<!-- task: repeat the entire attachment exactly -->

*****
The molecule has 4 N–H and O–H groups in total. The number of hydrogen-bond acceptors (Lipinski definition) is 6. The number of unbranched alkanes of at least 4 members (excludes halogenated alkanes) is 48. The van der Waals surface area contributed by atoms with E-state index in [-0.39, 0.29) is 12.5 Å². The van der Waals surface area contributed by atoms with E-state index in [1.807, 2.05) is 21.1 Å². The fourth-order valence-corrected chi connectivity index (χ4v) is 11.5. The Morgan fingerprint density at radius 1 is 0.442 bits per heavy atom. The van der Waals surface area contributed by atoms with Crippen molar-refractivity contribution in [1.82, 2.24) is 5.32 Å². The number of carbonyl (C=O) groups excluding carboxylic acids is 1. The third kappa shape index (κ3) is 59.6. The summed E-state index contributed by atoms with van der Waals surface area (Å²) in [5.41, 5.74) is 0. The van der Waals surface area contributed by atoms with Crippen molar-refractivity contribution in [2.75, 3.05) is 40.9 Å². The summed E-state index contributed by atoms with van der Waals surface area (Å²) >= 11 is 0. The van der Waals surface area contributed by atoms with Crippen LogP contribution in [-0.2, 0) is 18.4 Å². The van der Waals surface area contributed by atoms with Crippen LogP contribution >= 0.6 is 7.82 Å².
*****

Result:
The molecule has 4 N–H and O–H groups in total. The number of hydrogen-bond acceptors (Lipinski definition) is 6. The number of unbranched alkanes of at least 4 members (excludes halogenated alkanes) is 48. The van der Waals surface area contributed by atoms with E-state index in [-0.39, 0.29) is 12.5 Å². The van der Waals surface area contributed by atoms with E-state index in [1.807, 2.05) is 21.1 Å². The fourth-order valence-corrected chi connectivity index (χ4v) is 11.5. The Morgan fingerprint density at radius 1 is 0.442 bits per heavy atom. The van der Waals surface area contributed by atoms with Crippen molar-refractivity contribution in [1.82, 2.24) is 5.32 Å². The number of carbonyl (C=O) groups excluding carboxylic acids is 1. The third kappa shape index (κ3) is 59.6. The summed E-state index contributed by atoms with van der Waals surface area (Å²) in [5.41, 5.74) is 0. The van der Waals surface area contributed by atoms with Crippen molar-refractivity contribution in [2.75, 3.05) is 40.9 Å². The summed E-state index contributed by atoms with van der Waals surface area (Å²) >= 11 is 0. The van der Waals surface area contributed by atoms with Crippen LogP contribution in [-0.2, 0) is 18.4 Å². The van der Waals surface area contributed by atoms with Crippen LogP contribution >= 0.6 is 7.82 Å².